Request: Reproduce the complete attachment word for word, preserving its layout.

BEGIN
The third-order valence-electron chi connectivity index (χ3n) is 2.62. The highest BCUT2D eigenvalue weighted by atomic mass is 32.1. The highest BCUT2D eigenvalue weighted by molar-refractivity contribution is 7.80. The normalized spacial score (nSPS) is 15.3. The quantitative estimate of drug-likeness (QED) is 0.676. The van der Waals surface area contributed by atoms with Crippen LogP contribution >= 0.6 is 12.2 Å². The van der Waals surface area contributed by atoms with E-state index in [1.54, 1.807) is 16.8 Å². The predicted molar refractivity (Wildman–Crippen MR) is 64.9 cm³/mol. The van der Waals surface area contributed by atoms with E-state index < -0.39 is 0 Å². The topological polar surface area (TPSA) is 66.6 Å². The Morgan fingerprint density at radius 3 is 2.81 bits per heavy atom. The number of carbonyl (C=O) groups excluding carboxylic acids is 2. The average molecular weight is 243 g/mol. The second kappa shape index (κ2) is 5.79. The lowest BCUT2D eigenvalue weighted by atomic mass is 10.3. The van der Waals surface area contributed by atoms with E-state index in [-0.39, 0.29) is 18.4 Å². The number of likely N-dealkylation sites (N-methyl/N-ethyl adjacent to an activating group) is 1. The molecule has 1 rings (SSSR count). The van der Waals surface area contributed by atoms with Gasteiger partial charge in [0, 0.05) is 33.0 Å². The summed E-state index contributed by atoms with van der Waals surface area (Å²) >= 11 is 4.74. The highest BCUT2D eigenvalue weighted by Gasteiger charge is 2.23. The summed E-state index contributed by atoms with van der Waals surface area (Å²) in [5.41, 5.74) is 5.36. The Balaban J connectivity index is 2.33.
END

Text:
The third-order valence-electron chi connectivity index (χ3n) is 2.62. The highest BCUT2D eigenvalue weighted by atomic mass is 32.1. The highest BCUT2D eigenvalue weighted by molar-refractivity contribution is 7.80. The normalized spacial score (nSPS) is 15.3. The quantitative estimate of drug-likeness (QED) is 0.676. The van der Waals surface area contributed by atoms with Crippen LogP contribution >= 0.6 is 12.2 Å². The van der Waals surface area contributed by atoms with E-state index in [1.54, 1.807) is 16.8 Å². The predicted molar refractivity (Wildman–Crippen MR) is 64.9 cm³/mol. The van der Waals surface area contributed by atoms with E-state index < -0.39 is 0 Å². The topological polar surface area (TPSA) is 66.6 Å². The Morgan fingerprint density at radius 3 is 2.81 bits per heavy atom. The number of carbonyl (C=O) groups excluding carboxylic acids is 2. The average molecular weight is 243 g/mol. The second kappa shape index (κ2) is 5.79. The lowest BCUT2D eigenvalue weighted by atomic mass is 10.3. The van der Waals surface area contributed by atoms with E-state index in [-0.39, 0.29) is 18.4 Å². The number of likely N-dealkylation sites (N-methyl/N-ethyl adjacent to an activating group) is 1. The molecule has 1 rings (SSSR count). The van der Waals surface area contributed by atoms with Gasteiger partial charge in [0, 0.05) is 33.0 Å². The summed E-state index contributed by atoms with van der Waals surface area (Å²) >= 11 is 4.74. The highest BCUT2D eigenvalue weighted by Gasteiger charge is 2.23. The summed E-state index contributed by atoms with van der Waals surface area (Å²) in [5.41, 5.74) is 5.36. The Balaban J connectivity index is 2.33.